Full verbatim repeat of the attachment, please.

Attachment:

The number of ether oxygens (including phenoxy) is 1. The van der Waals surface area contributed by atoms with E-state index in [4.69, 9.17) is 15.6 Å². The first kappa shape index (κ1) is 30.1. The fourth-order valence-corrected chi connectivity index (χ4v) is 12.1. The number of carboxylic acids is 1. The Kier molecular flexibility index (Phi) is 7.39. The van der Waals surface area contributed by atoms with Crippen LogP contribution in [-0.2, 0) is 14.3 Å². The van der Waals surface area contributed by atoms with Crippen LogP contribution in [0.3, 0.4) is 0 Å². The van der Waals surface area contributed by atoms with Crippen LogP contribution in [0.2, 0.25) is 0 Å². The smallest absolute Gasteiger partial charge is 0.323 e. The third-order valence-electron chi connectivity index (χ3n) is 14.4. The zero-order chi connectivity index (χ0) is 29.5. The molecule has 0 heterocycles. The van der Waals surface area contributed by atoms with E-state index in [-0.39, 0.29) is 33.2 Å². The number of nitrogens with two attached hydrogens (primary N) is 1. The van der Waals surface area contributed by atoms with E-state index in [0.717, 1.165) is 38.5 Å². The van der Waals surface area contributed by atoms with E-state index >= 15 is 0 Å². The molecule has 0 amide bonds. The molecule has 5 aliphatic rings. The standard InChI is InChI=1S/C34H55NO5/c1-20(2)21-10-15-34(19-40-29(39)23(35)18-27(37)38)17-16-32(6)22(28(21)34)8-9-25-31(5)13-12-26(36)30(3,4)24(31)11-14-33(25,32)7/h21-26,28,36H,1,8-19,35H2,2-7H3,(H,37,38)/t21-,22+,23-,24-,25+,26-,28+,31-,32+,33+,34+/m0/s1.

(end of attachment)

The number of ether oxygens (including phenoxy) is 1. The van der Waals surface area contributed by atoms with E-state index in [4.69, 9.17) is 15.6 Å². The first kappa shape index (κ1) is 30.1. The fourth-order valence-corrected chi connectivity index (χ4v) is 12.1. The number of carboxylic acids is 1. The Kier molecular flexibility index (Phi) is 7.39. The van der Waals surface area contributed by atoms with Crippen LogP contribution in [-0.2, 0) is 14.3 Å². The van der Waals surface area contributed by atoms with Crippen LogP contribution in [0.3, 0.4) is 0 Å². The van der Waals surface area contributed by atoms with Crippen LogP contribution in [0.2, 0.25) is 0 Å². The smallest absolute Gasteiger partial charge is 0.323 e. The third-order valence-electron chi connectivity index (χ3n) is 14.4. The zero-order chi connectivity index (χ0) is 29.5. The molecule has 0 heterocycles. The van der Waals surface area contributed by atoms with E-state index in [-0.39, 0.29) is 33.2 Å². The number of nitrogens with two attached hydrogens (primary N) is 1. The van der Waals surface area contributed by atoms with E-state index in [0.717, 1.165) is 38.5 Å². The van der Waals surface area contributed by atoms with E-state index >= 15 is 0 Å². The molecule has 0 amide bonds. The molecule has 5 aliphatic rings. The standard InChI is InChI=1S/C34H55NO5/c1-20(2)21-10-15-34(19-40-29(39)23(35)18-27(37)38)17-16-32(6)22(28(21)34)8-9-25-31(5)13-12-26(36)30(3,4)24(31)11-14-33(25,32)7/h21-26,28,36H,1,8-19,35H2,2-7H3,(H,37,38)/t21-,22+,23-,24-,25+,26-,28+,31-,32+,33+,34+/m0/s1.